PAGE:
Kraus was among those who testified about the conditions, asking city and state officials for advice on how to restore a certain level of order.

Kraus’ suggestions included gaining assistance from the Pennsylvania State Police on the weekend and limiting the number of bars. Another option that Kraus discussed would grant City Council the power to oversee liquor license transfers within the city.

“So when do we arrive at last call? Where is the ‘little policeman’ on the shoulder of the Pennsylvania Liquor Control Board whispering responsibly in their ear, ‘The party’s over.’ When exactly is enough, enough?” Kraus said.

Jane Melchior, director of the Bureau of Licensing for the Pennsylvania Liquor Control Board, also testified about the South Side’s issues.

Melchior said that the Pennsylvania Supreme Court does not allow the PLCB to revoke a liquor license because of an adverse effect on the neighborhood without direct proof.

“While at first glance, it may appear that the Board has significant authority to refuse an application, in reality it does not,” Melchior said.

According to a 2002 court ruling, the PLCB can refuse an application to a previously unlicensed location if granting the licence will have a negative impact on the welfare, health, peace and morals of the neighborhood. It may also refuse a license if a location is not currently licensed and within 200 feet of another license or within 300 feet of a church, hospital, charitable institution, school or playground.

Applicants who are refused a license may appeal to the Court of Common Pleas.

State Senator John Pippy, chairman of the State Senate Law and Justice Committee, suggested amending state law to impose a limit on the number of liquor licenses in a neighborhood, but such a process is difficult because of potential conflict with the state constitution.

There have been three attempts to control the number of liquor licenses in the South Side since 1994 when there were 77. According to city records, there are currently 147 liquor licenses from Station Square to SouthSide Works.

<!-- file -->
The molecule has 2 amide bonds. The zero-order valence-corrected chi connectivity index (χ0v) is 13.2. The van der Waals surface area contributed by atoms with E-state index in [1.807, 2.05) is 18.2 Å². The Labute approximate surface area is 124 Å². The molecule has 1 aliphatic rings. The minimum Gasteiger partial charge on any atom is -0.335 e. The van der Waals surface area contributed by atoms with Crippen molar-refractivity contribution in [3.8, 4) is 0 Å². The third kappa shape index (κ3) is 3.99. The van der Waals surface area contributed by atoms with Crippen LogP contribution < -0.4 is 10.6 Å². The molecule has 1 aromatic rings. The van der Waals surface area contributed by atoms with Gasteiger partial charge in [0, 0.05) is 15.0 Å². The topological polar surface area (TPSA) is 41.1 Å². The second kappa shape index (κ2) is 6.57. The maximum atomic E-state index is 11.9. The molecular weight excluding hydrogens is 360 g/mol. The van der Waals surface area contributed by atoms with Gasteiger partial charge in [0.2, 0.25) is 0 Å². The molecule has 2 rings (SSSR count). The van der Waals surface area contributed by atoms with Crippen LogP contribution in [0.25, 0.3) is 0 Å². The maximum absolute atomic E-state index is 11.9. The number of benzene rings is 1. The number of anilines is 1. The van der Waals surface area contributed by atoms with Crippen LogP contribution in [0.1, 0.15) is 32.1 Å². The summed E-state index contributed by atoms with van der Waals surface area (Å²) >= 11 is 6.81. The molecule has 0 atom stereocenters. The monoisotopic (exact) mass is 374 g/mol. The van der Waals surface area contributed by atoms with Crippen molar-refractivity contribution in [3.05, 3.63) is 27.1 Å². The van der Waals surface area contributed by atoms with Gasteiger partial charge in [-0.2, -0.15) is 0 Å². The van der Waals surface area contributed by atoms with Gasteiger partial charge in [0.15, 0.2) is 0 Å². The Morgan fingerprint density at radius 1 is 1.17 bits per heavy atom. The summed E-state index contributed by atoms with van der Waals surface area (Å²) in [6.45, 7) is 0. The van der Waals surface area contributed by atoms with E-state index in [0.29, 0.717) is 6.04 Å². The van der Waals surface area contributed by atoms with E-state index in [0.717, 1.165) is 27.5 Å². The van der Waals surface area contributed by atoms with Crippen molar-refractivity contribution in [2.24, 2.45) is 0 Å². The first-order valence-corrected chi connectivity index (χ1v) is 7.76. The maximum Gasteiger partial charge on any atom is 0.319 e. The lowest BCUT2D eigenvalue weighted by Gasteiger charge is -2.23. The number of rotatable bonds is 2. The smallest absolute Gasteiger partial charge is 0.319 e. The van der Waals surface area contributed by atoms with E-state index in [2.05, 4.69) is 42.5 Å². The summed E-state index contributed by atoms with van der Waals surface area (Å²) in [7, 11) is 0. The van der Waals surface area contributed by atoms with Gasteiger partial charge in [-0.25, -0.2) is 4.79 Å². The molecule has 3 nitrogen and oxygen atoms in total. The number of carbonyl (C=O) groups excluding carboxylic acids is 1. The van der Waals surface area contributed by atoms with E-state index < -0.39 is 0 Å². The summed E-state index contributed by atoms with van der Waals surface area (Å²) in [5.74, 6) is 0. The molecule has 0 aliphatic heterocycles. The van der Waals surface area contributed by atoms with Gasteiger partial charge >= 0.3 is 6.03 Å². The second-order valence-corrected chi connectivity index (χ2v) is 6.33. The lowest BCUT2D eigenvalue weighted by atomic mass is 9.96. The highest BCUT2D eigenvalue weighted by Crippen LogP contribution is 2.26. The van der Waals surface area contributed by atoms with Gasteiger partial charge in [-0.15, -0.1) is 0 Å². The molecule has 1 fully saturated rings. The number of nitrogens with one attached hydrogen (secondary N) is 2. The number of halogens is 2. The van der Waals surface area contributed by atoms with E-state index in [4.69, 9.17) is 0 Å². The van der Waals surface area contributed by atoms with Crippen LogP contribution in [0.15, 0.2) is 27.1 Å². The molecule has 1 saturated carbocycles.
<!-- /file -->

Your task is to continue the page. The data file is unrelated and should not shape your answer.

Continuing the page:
Allegheny County Common Pleas Judge Joseph James overturned a 2007 city ordinance that limited the number of liquor licenses in the South Side.

Problems down the road

People walked up and down East Carson Street and occasionally stumbled off the sidewalks into oncoming traffic.

“Hey, I have the right of way,” a girl shouted at a car that almost hit her when crossing the intersection. She happened to be crossing the intersection diagonally through the middle with vehicles going in all directions.

A few blocks away, Eric James pulled up in his black sports car. He looked irritated — it took him a couple minutes and several horn blows at pedestrians just to parallel park.

“There are just way too many people wandering in the streets,” James said. “But how do you fix a problem like that?”

Outside of popular bars like Diesel and Villa, people spill out into the streets in order to get past the sidewalk packed with those waiting in line.

Making my way back toward the bus stop, I stopped at the corner of S. 19th and E. Carson streets. There are two men playing instruments and a small group gathered around.

The bus arrived at 1:47 a.m. This was the last Port Authority bus that departs from the South Side. I could have stayed for the encore of people flooding out of the bars. But maybe it was best for my own well-being that I left the area and waited for the police department to release any reports about that night.

That is when the most property damage and physical violence occurs, according to statistics that Councilman Kraus assembled in his “Inviting, Safe and Cohesive” proposal.

Kraus summed up the night on hearing about the sights and sounds of Sept. 19, my night in the South Side.

“It’s just another Saturday night on the South Side,” he said.